Today the POTUS — in this case, Principal of the United States — will give his third annual, national back‐to‐school speech, to be televised live by MSNBC. The immediate target, of course, is the kids, but I doubt it would be viewed negatively by the President if lots of adults saw or heard the speech and thought, “Wow, this guy really cares about kids. I really like him.” And who knows, maybe footage of inspiring the children will make it into a campaign ad or two.
The speech itself, from what appears to be the early‐release transcript, does seem to focus mainly on encouraging the kiddos. At least there’s that. But it also has some nice self‐ and special‐interest‐serving bits:
You’ve also got people all across this country – including me – working on your behalf. We’re taking every step we can to ensure that you’re getting an educational system that’s worthy of your potential. We’re working to make sure that you have the most up‐to‐date schools with the latest tools for learning. We’re making sure that our country’s colleges and universities are affordable and accessible. And we’re working to get the best teachers into your classrooms, so they can prepare you for college and a future career.
Now, teachers are the men and women who might be working harder than anybody. Whether you go to a big school or a small one, whether you attend a public, private, or charter school – your teachers are giving up their weekends and waking up at dawn. They’re cramming their days full of classes and extra‐curriculars. Then they’re going home, eating some dinner, and staying up past midnight to grade your papers.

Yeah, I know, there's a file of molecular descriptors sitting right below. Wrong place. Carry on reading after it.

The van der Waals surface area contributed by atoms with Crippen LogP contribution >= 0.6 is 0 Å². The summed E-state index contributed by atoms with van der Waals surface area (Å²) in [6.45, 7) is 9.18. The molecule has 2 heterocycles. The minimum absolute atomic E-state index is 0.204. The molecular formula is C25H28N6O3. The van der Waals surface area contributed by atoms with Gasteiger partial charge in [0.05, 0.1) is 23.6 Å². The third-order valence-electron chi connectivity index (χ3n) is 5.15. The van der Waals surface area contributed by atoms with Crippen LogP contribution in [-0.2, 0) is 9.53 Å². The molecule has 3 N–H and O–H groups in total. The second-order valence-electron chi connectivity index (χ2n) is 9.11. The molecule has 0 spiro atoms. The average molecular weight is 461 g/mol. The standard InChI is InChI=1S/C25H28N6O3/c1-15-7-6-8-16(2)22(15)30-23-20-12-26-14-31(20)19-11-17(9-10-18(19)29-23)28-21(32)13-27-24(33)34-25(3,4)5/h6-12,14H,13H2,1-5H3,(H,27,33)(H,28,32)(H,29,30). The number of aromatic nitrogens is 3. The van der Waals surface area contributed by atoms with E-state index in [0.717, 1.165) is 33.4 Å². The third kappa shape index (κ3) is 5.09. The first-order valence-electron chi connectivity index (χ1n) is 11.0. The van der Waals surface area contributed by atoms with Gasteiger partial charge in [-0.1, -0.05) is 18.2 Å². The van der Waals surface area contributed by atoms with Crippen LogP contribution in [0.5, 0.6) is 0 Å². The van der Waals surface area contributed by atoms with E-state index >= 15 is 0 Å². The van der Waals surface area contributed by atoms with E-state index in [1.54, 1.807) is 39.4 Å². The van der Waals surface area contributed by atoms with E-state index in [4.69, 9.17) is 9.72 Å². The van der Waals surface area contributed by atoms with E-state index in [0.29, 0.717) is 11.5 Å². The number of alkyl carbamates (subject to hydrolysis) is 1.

And they don’t do it for a fancy office or a big salary. They do it for you. They live for those moments when something clicks, when you amaze them with your intellect and they see the kind of person you can become. They know that you’ll be the citizens and leaders who take us into tomorrow. They know that you’re the future.
Probably the only big question stemming from this speech is why so little hubbub about it? In 2009 it was huge news. Today — almost nothing.
Certainly one thing is this year, unlike 2009, the Department of Education didn’t put out ham‐fisted, potentially politicized teaching guides to go with the speech. And clearly the President’s supporters no longer have the same ardor they did in his early, far less bruised days. And it seems the White House just isn’t publicizing this address very much, maybe to avoid revisiting past acrimony, or maybe just to seem less intrusive in all aspects of American life than he did in 2009.
Or maybe it’s this: Like all unprecedented federal intrusions, once the precedent is set Americans just get used to it. And there are always new threats to battle, right? Meanwhile, freedom is eroded just a little bit more.
Now there’s a topic I’d like to see the Principal of the United States address.